Mark Dantonio

The 2017 season for Mark Dantonio will be his 11th as the head man in charge of the Michigan State football program and he has compiled a 90-42 overall record with the Spartans.

Despite the tremendous success since 2007 – especially starting in 2010 – the 2016 season was one to forget. Entering this past season, Dantonio’s teams accumulated a 65-16 record from 2010-15, so expectations were high for the Spartans.

The Associated Press’ Top-25 Preseason Poll going into the year had the Spartans at No. 12 after the team achieved three straight seasons of 11 or more wins going into 2016. Despite this, the team greatly underachieved.

Michigan State would go on to post a 3-9 overall record, which even going back to Dantonio’s days at Cincinnati (2004-06), was the worst record he would finish with in his career as a head coach.

The 2016 season also marked the first time during his time with the Spartans that the team didn’t reach a bowl game. Prior to this past year, the 2009 season was the only season in which Dantonio’s Spartans didn’t finish with a record over .500 (6-7).

In Dantonio’s first four seasons at Michigan State, the team made four consecutive bowl games with its new head coach, but lost each of those postseason contests. Then, from 2011-14, the Spartans won four consecutive bowl games.

During those next four seasons, his team went 42-12 overall, which includes a 7-6 season in 2012. Extrapolating out to a six-year stretch, from 2010-15, Dantonio’s Spartans won the Big Ten Conference three times (2010, 2013 and 2015).

In games against his team’s most hated rival, he has fared quite well, too. Despite the Michigan Wolverines’ incredible historic past, since taking over as head coach of the Spartans in 2007, Dantonio owns a 7-3 record against his in-state rival.

Even in those three losses, Dantonio has kept it close, losing the three by a combined 15 points. This past season, when the Spartans finished 3-9 and the Wolverines were College Football Playoff bound going into the final week of the season, Michigan got the best of Michigan State, 32-23.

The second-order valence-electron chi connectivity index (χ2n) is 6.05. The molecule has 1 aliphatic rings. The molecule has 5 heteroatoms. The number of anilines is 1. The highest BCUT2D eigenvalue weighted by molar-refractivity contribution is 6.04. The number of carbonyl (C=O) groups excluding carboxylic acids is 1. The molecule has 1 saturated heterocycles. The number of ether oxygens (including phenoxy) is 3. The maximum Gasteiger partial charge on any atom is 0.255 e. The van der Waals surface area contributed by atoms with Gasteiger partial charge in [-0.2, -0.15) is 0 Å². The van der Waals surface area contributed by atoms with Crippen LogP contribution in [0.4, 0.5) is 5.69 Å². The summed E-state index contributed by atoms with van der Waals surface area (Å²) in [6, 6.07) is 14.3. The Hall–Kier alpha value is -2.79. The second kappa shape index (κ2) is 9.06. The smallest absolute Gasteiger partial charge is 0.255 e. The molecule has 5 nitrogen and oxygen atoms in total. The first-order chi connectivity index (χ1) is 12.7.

In terms of recruiting, Dantonio hasn’t received dozens upon dozens of five-star prospects, but he has kept the Spartans more than respectable. According to 247Sports, Michigan State owned the No. 50-ranked class in the country in Dantonio’s first season with the program.

In his second year, 2008, the Spartans finished with the No. 44 class. Then, in 2009, Dantonio put together the No. 26 class.

Since the new decade has begun, Dantonio hasn’t received a class ranked worse than No. 36 (Class of 2017, again, one year after the team went 3-9 overall) and has put together as high as the No. 17 class in the country (Class of 2016).

Even in the early Class of 2018 rankings, the Spartans currently possess the No. 15 class in the country and third-best in the Big Ten. Dantonio has been proud of his recruiting classes with the Spartans and let the public in on a little secret regarding how he’s gotten upper-echelon classes year in and year out.

Back in 2015, when talking about his 2015 Class during his signing day press conference, he said, “It’s to a point now that we’re selling results. That’s the big difference. We’re not selling hope here. We’re selling results.”

Before his time with Michigan State, Dantonio spent the 2004, 2005 and 2006 seasons as the head coach at Cincinnati. It didn’t take long for the newly-acquired head coach to make an impression.

In 2004, Cincinnati went 7-5 overall (after going 5-7 in 2003) as a part of the Conference USA and finished the season with a 32-14 win over Marshall in the PlainsCapital Fort Worth Bowl. It was the first time in 23 seasons of the school’s history that a first-year head coach would direct the Bearcats to a winning season.

One year later, the team bumped up to the Big East Conference and Dantonio’s Bearcats took a hit, falling back to 5-7. But, in 2006, Dantonio got his team back up to 7-5 and earned an International Bowl bid.

Before that bowl game ever took place, his 18-17 overall record proved to be impressive enough for Michigan State, as he left for East Lansing. The 60-year-old head coach has won the Big Ten Coach of the Year award twice to this point in his career (2010, 2013).

Dantonio is currently working under a contract that is a six-year rolling deal in which his total annual compensation is at $4.3 million. At the time of the most recent revision of his contract (taking place in February, 2016, after he won his third Big Ten title), his $4.3 million ranked No. 11 in the entire country.

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